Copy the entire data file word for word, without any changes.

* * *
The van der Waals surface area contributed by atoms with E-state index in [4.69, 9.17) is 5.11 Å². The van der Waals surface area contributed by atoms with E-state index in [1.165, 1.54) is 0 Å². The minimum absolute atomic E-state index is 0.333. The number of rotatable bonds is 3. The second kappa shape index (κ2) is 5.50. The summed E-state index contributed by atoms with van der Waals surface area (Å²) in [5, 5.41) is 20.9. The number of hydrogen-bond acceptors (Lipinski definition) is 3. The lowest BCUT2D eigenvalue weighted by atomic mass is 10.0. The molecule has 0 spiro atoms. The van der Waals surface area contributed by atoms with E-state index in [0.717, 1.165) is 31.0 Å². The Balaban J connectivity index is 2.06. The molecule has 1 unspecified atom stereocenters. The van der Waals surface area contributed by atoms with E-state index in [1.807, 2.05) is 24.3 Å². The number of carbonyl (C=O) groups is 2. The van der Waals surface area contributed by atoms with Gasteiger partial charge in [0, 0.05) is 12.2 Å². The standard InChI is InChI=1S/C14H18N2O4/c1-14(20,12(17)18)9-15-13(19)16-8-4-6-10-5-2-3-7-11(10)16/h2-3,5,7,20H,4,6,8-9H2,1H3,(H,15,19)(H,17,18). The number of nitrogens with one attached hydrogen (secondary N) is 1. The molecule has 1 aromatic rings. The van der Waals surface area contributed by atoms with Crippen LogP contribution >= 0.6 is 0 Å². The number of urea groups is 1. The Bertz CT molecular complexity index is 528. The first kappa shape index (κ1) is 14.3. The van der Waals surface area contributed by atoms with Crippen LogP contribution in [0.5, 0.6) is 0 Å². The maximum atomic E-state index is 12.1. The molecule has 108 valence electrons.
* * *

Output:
The van der Waals surface area contributed by atoms with E-state index in [4.69, 9.17) is 5.11 Å². The van der Waals surface area contributed by atoms with E-state index in [1.165, 1.54) is 0 Å². The minimum absolute atomic E-state index is 0.333. The number of rotatable bonds is 3. The second kappa shape index (κ2) is 5.50. The summed E-state index contributed by atoms with van der Waals surface area (Å²) in [5, 5.41) is 20.9. The number of hydrogen-bond acceptors (Lipinski definition) is 3. The lowest BCUT2D eigenvalue weighted by atomic mass is 10.0. The molecule has 0 spiro atoms. The van der Waals surface area contributed by atoms with E-state index in [0.717, 1.165) is 31.0 Å². The Balaban J connectivity index is 2.06. The molecule has 1 unspecified atom stereocenters. The van der Waals surface area contributed by atoms with E-state index in [1.807, 2.05) is 24.3 Å². The number of carbonyl (C=O) groups is 2. The van der Waals surface area contributed by atoms with Gasteiger partial charge in [0, 0.05) is 12.2 Å². The standard InChI is InChI=1S/C14H18N2O4/c1-14(20,12(17)18)9-15-13(19)16-8-4-6-10-5-2-3-7-11(10)16/h2-3,5,7,20H,4,6,8-9H2,1H3,(H,15,19)(H,17,18). The number of nitrogens with one attached hydrogen (secondary N) is 1. The molecule has 1 aromatic rings. The van der Waals surface area contributed by atoms with Crippen LogP contribution >= 0.6 is 0 Å². The number of urea groups is 1. The Bertz CT molecular complexity index is 528. The first kappa shape index (κ1) is 14.3. The van der Waals surface area contributed by atoms with Crippen LogP contribution in [0.5, 0.6) is 0 Å². The maximum atomic E-state index is 12.1. The molecule has 108 valence electrons.